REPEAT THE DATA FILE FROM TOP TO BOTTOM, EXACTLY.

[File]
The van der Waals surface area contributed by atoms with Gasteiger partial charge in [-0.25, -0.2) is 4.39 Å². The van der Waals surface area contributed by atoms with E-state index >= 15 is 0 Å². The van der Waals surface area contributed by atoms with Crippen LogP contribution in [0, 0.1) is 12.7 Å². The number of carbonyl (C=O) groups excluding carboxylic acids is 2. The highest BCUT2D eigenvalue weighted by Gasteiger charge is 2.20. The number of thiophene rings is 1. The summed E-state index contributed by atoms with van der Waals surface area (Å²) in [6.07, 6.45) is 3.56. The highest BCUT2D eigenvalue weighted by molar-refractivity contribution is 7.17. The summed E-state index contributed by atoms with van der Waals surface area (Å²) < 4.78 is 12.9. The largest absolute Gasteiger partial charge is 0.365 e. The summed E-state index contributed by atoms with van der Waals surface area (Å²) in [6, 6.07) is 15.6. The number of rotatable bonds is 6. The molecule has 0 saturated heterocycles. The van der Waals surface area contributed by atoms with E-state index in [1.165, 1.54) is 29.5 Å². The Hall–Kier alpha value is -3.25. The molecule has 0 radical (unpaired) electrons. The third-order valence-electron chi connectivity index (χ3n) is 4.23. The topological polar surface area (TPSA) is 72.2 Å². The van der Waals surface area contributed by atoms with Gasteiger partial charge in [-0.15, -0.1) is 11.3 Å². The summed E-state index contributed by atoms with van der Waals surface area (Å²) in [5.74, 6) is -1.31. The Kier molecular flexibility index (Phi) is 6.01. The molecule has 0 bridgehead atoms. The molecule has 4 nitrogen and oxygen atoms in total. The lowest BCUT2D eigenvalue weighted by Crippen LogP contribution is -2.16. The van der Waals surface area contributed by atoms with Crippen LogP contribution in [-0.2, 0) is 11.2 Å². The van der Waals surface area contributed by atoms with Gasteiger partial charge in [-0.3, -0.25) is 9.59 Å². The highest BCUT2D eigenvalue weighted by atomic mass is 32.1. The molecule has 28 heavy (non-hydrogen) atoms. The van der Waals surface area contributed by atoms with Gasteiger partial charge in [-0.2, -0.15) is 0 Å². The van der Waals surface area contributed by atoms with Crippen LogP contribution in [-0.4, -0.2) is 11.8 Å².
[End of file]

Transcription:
The van der Waals surface area contributed by atoms with Gasteiger partial charge in [-0.25, -0.2) is 4.39 Å². The van der Waals surface area contributed by atoms with E-state index >= 15 is 0 Å². The van der Waals surface area contributed by atoms with Crippen LogP contribution in [0, 0.1) is 12.7 Å². The number of carbonyl (C=O) groups excluding carboxylic acids is 2. The highest BCUT2D eigenvalue weighted by Gasteiger charge is 2.20. The number of thiophene rings is 1. The summed E-state index contributed by atoms with van der Waals surface area (Å²) in [6.07, 6.45) is 3.56. The highest BCUT2D eigenvalue weighted by molar-refractivity contribution is 7.17. The summed E-state index contributed by atoms with van der Waals surface area (Å²) < 4.78 is 12.9. The largest absolute Gasteiger partial charge is 0.365 e. The summed E-state index contributed by atoms with van der Waals surface area (Å²) in [6, 6.07) is 15.6. The number of rotatable bonds is 6. The molecule has 0 saturated heterocycles. The van der Waals surface area contributed by atoms with E-state index in [1.165, 1.54) is 29.5 Å². The Hall–Kier alpha value is -3.25. The molecule has 0 radical (unpaired) electrons. The third-order valence-electron chi connectivity index (χ3n) is 4.23. The topological polar surface area (TPSA) is 72.2 Å². The van der Waals surface area contributed by atoms with Gasteiger partial charge in [-0.15, -0.1) is 11.3 Å². The summed E-state index contributed by atoms with van der Waals surface area (Å²) in [5.74, 6) is -1.31. The Kier molecular flexibility index (Phi) is 6.01. The molecule has 0 bridgehead atoms. The molecule has 4 nitrogen and oxygen atoms in total. The lowest BCUT2D eigenvalue weighted by Crippen LogP contribution is -2.16. The van der Waals surface area contributed by atoms with Crippen LogP contribution in [-0.2, 0) is 11.2 Å². The van der Waals surface area contributed by atoms with Gasteiger partial charge in [-0.3, -0.25) is 9.59 Å². The highest BCUT2D eigenvalue weighted by atomic mass is 32.1. The molecule has 28 heavy (non-hydrogen) atoms. The van der Waals surface area contributed by atoms with Gasteiger partial charge in [-0.2, -0.15) is 0 Å². The van der Waals surface area contributed by atoms with Crippen LogP contribution in [-0.4, -0.2) is 11.8 Å².